• n fore An erroneous form of for- in some words, as in forego, forespend, forespeak, etc., for forgo, forspend, forspeak, etc., being obsolete in all but forego.
    • n fore An erroneous form of for-, as in foreclose.
    • fore In golf, a warning cry (‘look out, before!’) uttered to attract the attention of a person who is liable to be struck by the ball.
    • ***
Chambers's Twentieth Century Dictionary
    • adj Fore fōr in front of: advanced in position: coming first
    • adv Fore at the front: in the first part: previously:
    • adv Fore (golf) a warning cry to any person in the way of the ball to be played
    • ***


  • Milan Kundera
    “True human goodness, in all its purity and freedom, can come to the fore only when its recipient has no power.”


At the fore - In a leading position


Webster's Revised Unabridged Dictionary
AS. fore, adv. & prep., another form of for,. See For, and cf. Former Foremost


In literature:

Hitherto they had not had time to examine the hold or the fore part of the vessel.
"Adrift in a Boat" by W.H.G. Kingston
No one had time for a moment to be idle fore or aft.
"Old Jack" by W.H.G. Kingston
Voules, with those who had remained on the cutter's forecastle, now gained a footing on the fore part of the lugger's deck.
"The Rival Crusoes" by W.H.G. Kingston
Just as I reached the fore-topmast cross-trees, they were up to me.
"A Voyage round the World" by W.H.G. Kingston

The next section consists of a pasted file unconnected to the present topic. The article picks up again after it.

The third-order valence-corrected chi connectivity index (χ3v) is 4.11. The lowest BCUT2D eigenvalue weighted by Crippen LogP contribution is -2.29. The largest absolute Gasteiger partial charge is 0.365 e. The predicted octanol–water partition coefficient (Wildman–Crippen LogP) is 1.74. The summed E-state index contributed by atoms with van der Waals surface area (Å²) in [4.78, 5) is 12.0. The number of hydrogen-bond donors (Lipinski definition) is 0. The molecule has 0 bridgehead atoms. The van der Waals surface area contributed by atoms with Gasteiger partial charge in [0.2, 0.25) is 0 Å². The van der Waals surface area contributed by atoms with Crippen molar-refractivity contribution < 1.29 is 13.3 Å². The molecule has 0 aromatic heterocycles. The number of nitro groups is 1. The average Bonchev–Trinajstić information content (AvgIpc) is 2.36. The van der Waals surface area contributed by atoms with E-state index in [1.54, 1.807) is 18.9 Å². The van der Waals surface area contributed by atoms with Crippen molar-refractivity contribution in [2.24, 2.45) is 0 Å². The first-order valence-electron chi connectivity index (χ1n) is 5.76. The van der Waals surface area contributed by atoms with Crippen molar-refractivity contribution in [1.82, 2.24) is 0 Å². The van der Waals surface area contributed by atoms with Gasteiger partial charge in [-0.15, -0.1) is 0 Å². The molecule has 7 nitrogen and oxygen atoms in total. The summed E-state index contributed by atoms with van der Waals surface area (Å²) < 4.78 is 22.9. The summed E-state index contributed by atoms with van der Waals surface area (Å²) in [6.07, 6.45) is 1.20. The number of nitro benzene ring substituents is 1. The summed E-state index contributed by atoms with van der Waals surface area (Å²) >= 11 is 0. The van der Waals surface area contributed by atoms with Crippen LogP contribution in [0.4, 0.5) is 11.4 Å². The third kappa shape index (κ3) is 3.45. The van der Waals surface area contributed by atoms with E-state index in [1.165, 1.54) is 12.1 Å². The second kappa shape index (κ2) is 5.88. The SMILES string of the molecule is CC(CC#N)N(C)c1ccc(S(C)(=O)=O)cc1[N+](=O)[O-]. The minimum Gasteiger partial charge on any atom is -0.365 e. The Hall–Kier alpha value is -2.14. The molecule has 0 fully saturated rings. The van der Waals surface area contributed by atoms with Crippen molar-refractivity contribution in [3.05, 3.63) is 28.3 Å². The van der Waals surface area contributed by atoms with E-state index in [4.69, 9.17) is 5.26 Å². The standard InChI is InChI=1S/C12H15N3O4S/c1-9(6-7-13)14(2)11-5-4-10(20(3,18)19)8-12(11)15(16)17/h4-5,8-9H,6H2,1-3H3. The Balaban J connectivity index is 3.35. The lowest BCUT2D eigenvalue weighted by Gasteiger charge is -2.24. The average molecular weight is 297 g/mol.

He is evidently acting upon a preconcerted plan, with the time fixed and fore-arranged.
"The Death Shot" by Mayne Reid
Quickly recovering herself, however, the fore-topsail being braced sharp up, her head "paid off" before the wind.
"The Heir of Kilfinnan" by W.H.G. Kingston
And if they are not enough, here are the fore halliards, all ready for bending on at a second's notice.
"The Castaways" by Harry Collingwood
They started in to lick me 'fore turning to, and we've shot five, but none of them fatally.
""Where Angels Fear to Tread" and Other Stories of the Sea" by Morgan Robertson
Let me see how long it will take you to run up to that fore-top-gallant yard.
"Work and Win" by Oliver Optic
If we puts on a hustle we shall drop on 'em 'fore they gets out on the open prairie.
"Kiddie the Scout" by Robert Leighton
Suddenly the ship rose with a violent motion to an even keel, carrying away, as she did so, her fore-topmast.
"The Voyages of the Ranger and Crusader" by W.H.G. Kingston